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NQT - Behaviour Management

Discussion in 'NQTs and new teachers' started by NNS, Nov 28, 2011.

  1. NNS

    NNS New commenter

    I have had my third formal observation yesterday. The first two went all right (two satisfactories), yesterday- a total disaster, an unsatisfactory.

    The feedback made me realise that I am making the same mistakes I did as a PGCE. I am not consequent in my behaviour management, I am way too friendly (which results in pupils liking me, but not respecting me), my classes are all awfully noisy and I have more and more pupils challenging me, rather than the other way round.

    I hope it is not too late to change things around. I do want to gain control over the classes and get pupils respect, but at the same time, I do not want them to stop liking the subject. I started worrying I was indeed not professional enough which resulted in what I am facing at the moment... I wonder about other NQT's- how do you guys cope with behaviour? Do you also find it difficult?
  2. Please don't worry about failing an observation - I too got an unsatisfactory in one and I thought it was the end of my career. Like you I found behaviour management a huge issue, I'm not particularly trying to be liked or popular but just find being strict difficult, I tend to give far too much leeway. I passed the retake observation with a good the next time around but you have to be consistent. Follow whatever sanctions your school uses and stick to them. I made the classes line up outside until they were quiet, then let them in. I always have a task ready to start as soon as they're in and I try to keep the pace going and chunk the lesson more as that keeps behaviour under control. I still find it hard (last year was my nqt year) and still have comments about behaviour management but my mentor can see that strategies are in place and are having effect so I'm getting there and it is becoming much easier. In fact I had an observation today with a satisfactory so am happy that it's all steady progress - some people seem to find it easy but others don't but we all get there in the end!
    Hang on in there, you'll be fine
  3. NNS

    NNS New commenter

    I think I tried to so something that did not work obviously. Last year I got a lot of comments that I was too strict on my pupils and that eventually because of that I might discourage them from liking the subject. So yeah, this year I made a U-turn and got it wrong again, I seem to find it hard to get the balance right and neither be too strict nor too lenient.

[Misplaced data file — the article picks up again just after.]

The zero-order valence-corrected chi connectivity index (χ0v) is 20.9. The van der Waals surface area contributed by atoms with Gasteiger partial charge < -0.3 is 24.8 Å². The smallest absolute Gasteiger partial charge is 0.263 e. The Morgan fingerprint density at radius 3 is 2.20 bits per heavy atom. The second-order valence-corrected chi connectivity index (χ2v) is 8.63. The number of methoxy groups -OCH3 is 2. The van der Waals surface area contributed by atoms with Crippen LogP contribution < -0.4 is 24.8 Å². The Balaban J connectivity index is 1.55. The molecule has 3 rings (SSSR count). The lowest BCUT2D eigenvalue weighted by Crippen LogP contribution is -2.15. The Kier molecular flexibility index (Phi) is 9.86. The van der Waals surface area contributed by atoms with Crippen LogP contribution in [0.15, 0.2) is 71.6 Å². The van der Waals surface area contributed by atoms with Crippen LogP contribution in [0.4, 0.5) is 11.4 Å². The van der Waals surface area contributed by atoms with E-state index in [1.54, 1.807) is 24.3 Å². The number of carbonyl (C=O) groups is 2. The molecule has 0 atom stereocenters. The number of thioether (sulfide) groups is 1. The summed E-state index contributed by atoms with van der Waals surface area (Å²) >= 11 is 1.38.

I think the school policies are really useful, but with the amount of problematic pupils, it is hard to keep up to date with everything and make sure they all attend detentions and phone dozens of parents home every day...

    Thanks for the support, I will go to school tomorrow and hopefully start to get things right! :)
  4. I am have the same issue as you. My year 9, 10 and 11 classes are making my life hell. To make it worse My head of department has nothing to say to me and I feel like a faliour as a teacher.
    As a PGCE student everything was fine and I got top marks with all my observations. My mentor in this school has been off sick, however I had an excellent lesson with my year 7 that she observed,
    I feel there is a huge differnce between the support I had as a PGCE and a NQT teacher.
  5. I am in a similar position, as an NQT on long term supply. I was graded outstanding for my PGCE placements, but am really struggling on supply. The school doesn't have a discipline procedure in place, and the kids just laugh when I try to implement my own. I have been at the school for half a term, have had one observation (satisfactory overall) which highlighted behaviour management as my weakness. The school are generally unsupportive - I am a supply teacher, employed to do a job, and they are not interested in developing me as a teacher. The school have just told me they are terminating my contract at Christmas and I am devasted. I feel that I am a failure, I cannot teach and I should just give up. I have lost all my self confidence and don't know if I will have the confidence to take another supply post.